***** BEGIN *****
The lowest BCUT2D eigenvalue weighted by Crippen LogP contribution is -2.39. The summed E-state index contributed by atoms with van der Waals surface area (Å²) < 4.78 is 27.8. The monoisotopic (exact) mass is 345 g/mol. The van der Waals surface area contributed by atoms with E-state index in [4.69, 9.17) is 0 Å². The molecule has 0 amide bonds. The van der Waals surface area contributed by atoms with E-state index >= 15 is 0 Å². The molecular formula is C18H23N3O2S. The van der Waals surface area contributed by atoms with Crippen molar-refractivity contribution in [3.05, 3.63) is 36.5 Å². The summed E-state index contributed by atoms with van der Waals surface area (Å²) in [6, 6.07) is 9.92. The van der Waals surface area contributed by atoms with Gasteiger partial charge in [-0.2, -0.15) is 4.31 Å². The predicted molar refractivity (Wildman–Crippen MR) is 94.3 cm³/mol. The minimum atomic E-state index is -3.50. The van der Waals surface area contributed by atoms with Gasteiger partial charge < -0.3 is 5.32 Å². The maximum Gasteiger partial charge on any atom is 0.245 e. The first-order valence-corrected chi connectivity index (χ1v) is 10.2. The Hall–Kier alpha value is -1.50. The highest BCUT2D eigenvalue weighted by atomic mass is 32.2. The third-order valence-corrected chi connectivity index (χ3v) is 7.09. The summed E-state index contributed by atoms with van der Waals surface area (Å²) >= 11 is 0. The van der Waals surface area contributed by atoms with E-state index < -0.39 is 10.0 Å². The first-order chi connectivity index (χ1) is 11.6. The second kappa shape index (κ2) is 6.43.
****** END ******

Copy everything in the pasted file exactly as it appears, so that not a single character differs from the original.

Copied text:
The lowest BCUT2D eigenvalue weighted by Crippen LogP contribution is -2.39. The summed E-state index contributed by atoms with van der Waals surface area (Å²) < 4.78 is 27.8. The monoisotopic (exact) mass is 345 g/mol. The van der Waals surface area contributed by atoms with E-state index in [4.69, 9.17) is 0 Å². The molecule has 0 amide bonds. The van der Waals surface area contributed by atoms with E-state index >= 15 is 0 Å². The molecular formula is C18H23N3O2S. The van der Waals surface area contributed by atoms with Crippen molar-refractivity contribution in [3.05, 3.63) is 36.5 Å². The summed E-state index contributed by atoms with van der Waals surface area (Å²) in [6, 6.07) is 9.92. The van der Waals surface area contributed by atoms with Gasteiger partial charge in [-0.2, -0.15) is 4.31 Å². The predicted molar refractivity (Wildman–Crippen MR) is 94.3 cm³/mol. The minimum atomic E-state index is -3.50. The van der Waals surface area contributed by atoms with Gasteiger partial charge < -0.3 is 5.32 Å². The maximum Gasteiger partial charge on any atom is 0.245 e. The first-order valence-corrected chi connectivity index (χ1v) is 10.2. The Hall–Kier alpha value is -1.50. The highest BCUT2D eigenvalue weighted by atomic mass is 32.2. The third-order valence-corrected chi connectivity index (χ3v) is 7.09. The summed E-state index contributed by atoms with van der Waals surface area (Å²) >= 11 is 0. The van der Waals surface area contributed by atoms with E-state index < -0.39 is 10.0 Å². The first-order chi connectivity index (χ1) is 11.6. The second kappa shape index (κ2) is 6.43.